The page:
March 2, 2018: Journal of Forensic and Legal Medicine
Edward H Reynolds
The word hysteria originated in the Corpus Hippocraticum (c420 BCE) as a natural explanation for a variety of diseases in women linked in the Greco-Roman mind to an animate or inanimate womb, but which in the last five centuries has evolved to describe an elusive disorder of brain ± mind in men and women, currently referred to by neurologists as "functional neurological disorder". The Babylonians, Assyrians and Egyptians had no knowledge of brain or psychological function. Babylonian and Assyrian descriptions of disease and behaviour include only rare examples suggestive of modern hysteria...
February 17, 2018: Journal of the Neurological Sciences
Maira Rezende Formenton, Marco Aurélio Amador Pereira, Denise Tabacchi Fantoni
Massage therapy is becoming increasingly popular in human and animal physiotherapy and rehabilitation. Wider application of the technique led to research efforts aimed at providing scientific support to anecdotal beneficial effects, particularly pain relief. Recent studies have shown that massage therapy alters dopamine and serotonin levels, decreases noradrenaline levels, and modulates the immune system. Psychological effects such as reduction of stress and anxiety, with improvement of depressive patients, have been reported in humans...
December 2017: Topics in Companion Animal Medicine
Chantal F Hillebregt, Eline W M Scholten, Marjolijn Ketelaar, Marcel W M Post, Johanna M A Visser-Meily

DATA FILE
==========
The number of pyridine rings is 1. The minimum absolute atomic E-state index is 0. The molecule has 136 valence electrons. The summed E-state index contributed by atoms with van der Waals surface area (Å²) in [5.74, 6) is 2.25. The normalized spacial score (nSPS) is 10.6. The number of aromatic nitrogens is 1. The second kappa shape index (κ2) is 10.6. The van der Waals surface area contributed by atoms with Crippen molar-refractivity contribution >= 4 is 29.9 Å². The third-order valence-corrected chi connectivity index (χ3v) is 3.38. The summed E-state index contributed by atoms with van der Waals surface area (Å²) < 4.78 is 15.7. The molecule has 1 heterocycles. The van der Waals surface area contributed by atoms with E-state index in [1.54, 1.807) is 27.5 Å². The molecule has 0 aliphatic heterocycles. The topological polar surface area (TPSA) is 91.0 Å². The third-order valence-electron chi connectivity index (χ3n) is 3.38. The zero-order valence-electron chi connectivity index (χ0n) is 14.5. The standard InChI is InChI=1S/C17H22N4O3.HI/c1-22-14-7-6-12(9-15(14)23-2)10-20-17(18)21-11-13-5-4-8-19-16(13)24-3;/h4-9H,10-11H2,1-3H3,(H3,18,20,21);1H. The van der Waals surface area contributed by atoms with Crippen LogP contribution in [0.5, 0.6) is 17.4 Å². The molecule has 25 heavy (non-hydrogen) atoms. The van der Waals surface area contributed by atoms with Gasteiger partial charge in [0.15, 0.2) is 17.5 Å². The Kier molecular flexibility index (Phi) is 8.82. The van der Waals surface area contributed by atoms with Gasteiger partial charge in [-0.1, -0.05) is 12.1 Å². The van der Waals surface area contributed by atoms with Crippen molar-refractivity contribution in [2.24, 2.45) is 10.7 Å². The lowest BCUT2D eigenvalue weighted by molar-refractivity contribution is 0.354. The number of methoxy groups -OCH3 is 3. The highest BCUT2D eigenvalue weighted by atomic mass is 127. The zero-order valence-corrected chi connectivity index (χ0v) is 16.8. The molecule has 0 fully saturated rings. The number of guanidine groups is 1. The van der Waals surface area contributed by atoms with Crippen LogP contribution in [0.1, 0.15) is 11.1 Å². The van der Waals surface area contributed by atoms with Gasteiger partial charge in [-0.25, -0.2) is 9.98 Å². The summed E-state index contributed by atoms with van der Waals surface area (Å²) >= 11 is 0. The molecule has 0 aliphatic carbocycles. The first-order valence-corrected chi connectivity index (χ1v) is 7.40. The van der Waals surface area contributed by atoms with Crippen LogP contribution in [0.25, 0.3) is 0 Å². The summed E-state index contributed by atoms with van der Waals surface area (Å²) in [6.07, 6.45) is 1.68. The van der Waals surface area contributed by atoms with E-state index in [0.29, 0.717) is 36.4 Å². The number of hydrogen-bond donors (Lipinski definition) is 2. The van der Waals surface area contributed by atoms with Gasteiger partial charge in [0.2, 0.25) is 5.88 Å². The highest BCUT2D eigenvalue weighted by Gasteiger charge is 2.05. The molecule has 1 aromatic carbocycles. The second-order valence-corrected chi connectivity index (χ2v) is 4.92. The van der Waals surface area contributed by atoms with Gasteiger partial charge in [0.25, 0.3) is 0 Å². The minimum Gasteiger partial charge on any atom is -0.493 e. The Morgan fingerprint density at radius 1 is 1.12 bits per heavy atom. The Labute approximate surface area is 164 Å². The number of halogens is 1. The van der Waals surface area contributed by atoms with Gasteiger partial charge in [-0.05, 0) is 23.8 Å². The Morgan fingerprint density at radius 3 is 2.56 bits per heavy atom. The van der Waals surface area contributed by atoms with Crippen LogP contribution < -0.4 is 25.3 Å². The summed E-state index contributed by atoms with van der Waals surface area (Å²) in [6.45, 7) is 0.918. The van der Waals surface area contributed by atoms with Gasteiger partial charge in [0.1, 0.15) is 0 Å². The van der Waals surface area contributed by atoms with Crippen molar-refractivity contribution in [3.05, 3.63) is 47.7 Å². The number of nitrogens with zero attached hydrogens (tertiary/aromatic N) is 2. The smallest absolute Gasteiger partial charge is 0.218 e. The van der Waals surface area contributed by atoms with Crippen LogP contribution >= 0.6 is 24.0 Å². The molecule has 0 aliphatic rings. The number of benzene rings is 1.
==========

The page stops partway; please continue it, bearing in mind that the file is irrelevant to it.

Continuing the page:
INTRODUCTION: Many patients and family members experience a large gap between the protected environment during inpatient medical rehabilitation and life in the community after discharge. They feel insufficiently prepared to cope with the consequences of their disability in daily life. This study protocol describes the design measuring the effectiveness and implementation of family group conferences on the empowerment of patients with a high risk of chronic disability and their significant others...
March 8, 2018: BMJ Open
Shokouhsadat Hamedi, Masoud Honarvar
BACKGROUND: Beta vulgaris (family: Chenopodiacea) is now much used in the food industry as a rich source of sugar but it is much less considered in medicine. Beet has been used in traditional medicine for hundreds of years to treat a variety of diseases such as constipation, decreased libido, gut and joint pain and dandruff. METHODS: This study introduced the benefits of Beta vulgaris by reviewing of Iranian traditional documents from 10th century until now and also compared modern phytotherapy of plant beet from the electronic data banks such as ISI, Pub Med and Scopus with findings that extracted from traditional literature...
March 8, 2018: Current Drug Discovery Technologies
Ainhoa Urtasun, Imanol Nuñez
The neoclassic economic rationale has taken for granted that the effect of effort on health is negative. However, several studies in the field of occupational health and medicine claim that working is clearly better for health than non-working or being unemployed, as some psychological and physical condition may improve with work effort. This paper analyzes the effect of work effort on occupational health. The proposed human capital approach builds upon the classic economic perspective, that assumes a negative effect of effort on health, and extends it by allowing positive effects, as suggested by occupational researchers...
February 28, 2018: Social Science & Medicine
F Mathy, A Malchair
In line with Evidence-based medicine and more recently with the emergence of Evidence-based practice in psychology, what are the current trends in medical prescriptions in child psychiatry? The use of psychotropic drugs for children and adolescents is constantly increasing, although most pharmacological prescriptions in child psychiatry result in off-label drug use. This article aims at understanding the legal and scientific framework that regulates the prescription of psychopharmacological treatments for children and adolescents...
February 2018: Revue Médicale de Liège